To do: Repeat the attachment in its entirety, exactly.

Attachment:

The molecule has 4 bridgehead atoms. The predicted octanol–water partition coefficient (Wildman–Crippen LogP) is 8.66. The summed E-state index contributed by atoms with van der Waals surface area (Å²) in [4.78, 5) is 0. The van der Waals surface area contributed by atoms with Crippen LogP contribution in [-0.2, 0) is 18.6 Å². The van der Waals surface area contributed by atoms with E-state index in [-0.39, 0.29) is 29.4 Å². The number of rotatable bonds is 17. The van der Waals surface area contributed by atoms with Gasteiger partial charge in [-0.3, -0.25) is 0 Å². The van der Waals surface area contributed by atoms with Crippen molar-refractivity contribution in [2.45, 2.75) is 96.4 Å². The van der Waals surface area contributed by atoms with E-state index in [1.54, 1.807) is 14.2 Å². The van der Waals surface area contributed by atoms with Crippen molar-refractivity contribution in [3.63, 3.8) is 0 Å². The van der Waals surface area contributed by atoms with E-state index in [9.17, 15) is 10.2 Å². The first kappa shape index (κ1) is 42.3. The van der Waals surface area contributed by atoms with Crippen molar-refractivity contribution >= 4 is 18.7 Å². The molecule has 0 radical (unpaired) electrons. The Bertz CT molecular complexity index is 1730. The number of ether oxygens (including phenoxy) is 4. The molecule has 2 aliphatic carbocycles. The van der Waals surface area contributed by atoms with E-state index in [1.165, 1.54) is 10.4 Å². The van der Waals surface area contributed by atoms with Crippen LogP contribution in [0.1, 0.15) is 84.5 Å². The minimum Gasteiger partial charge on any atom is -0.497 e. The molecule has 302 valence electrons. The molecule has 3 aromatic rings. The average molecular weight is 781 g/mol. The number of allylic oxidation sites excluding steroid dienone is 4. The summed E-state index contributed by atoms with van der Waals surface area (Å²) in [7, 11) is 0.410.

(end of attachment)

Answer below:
The molecule has 4 bridgehead atoms. The predicted octanol–water partition coefficient (Wildman–Crippen LogP) is 8.66. The summed E-state index contributed by atoms with van der Waals surface area (Å²) in [4.78, 5) is 0. The van der Waals surface area contributed by atoms with Crippen LogP contribution in [-0.2, 0) is 18.6 Å². The van der Waals surface area contributed by atoms with E-state index in [-0.39, 0.29) is 29.4 Å². The number of rotatable bonds is 17. The van der Waals surface area contributed by atoms with Gasteiger partial charge in [-0.3, -0.25) is 0 Å². The van der Waals surface area contributed by atoms with Crippen molar-refractivity contribution in [2.45, 2.75) is 96.4 Å². The van der Waals surface area contributed by atoms with E-state index in [1.54, 1.807) is 14.2 Å². The van der Waals surface area contributed by atoms with Crippen molar-refractivity contribution in [3.63, 3.8) is 0 Å². The van der Waals surface area contributed by atoms with E-state index in [9.17, 15) is 10.2 Å². The first kappa shape index (κ1) is 42.3. The van der Waals surface area contributed by atoms with Crippen molar-refractivity contribution >= 4 is 18.7 Å². The molecule has 0 radical (unpaired) electrons. The Bertz CT molecular complexity index is 1730. The number of ether oxygens (including phenoxy) is 4. The molecule has 2 aliphatic carbocycles. The van der Waals surface area contributed by atoms with E-state index in [1.165, 1.54) is 10.4 Å². The van der Waals surface area contributed by atoms with Crippen LogP contribution in [0.1, 0.15) is 84.5 Å². The minimum Gasteiger partial charge on any atom is -0.497 e. The molecule has 302 valence electrons. The molecule has 3 aromatic rings. The average molecular weight is 781 g/mol. The number of allylic oxidation sites excluding steroid dienone is 4. The summed E-state index contributed by atoms with van der Waals surface area (Å²) in [7, 11) is 0.410.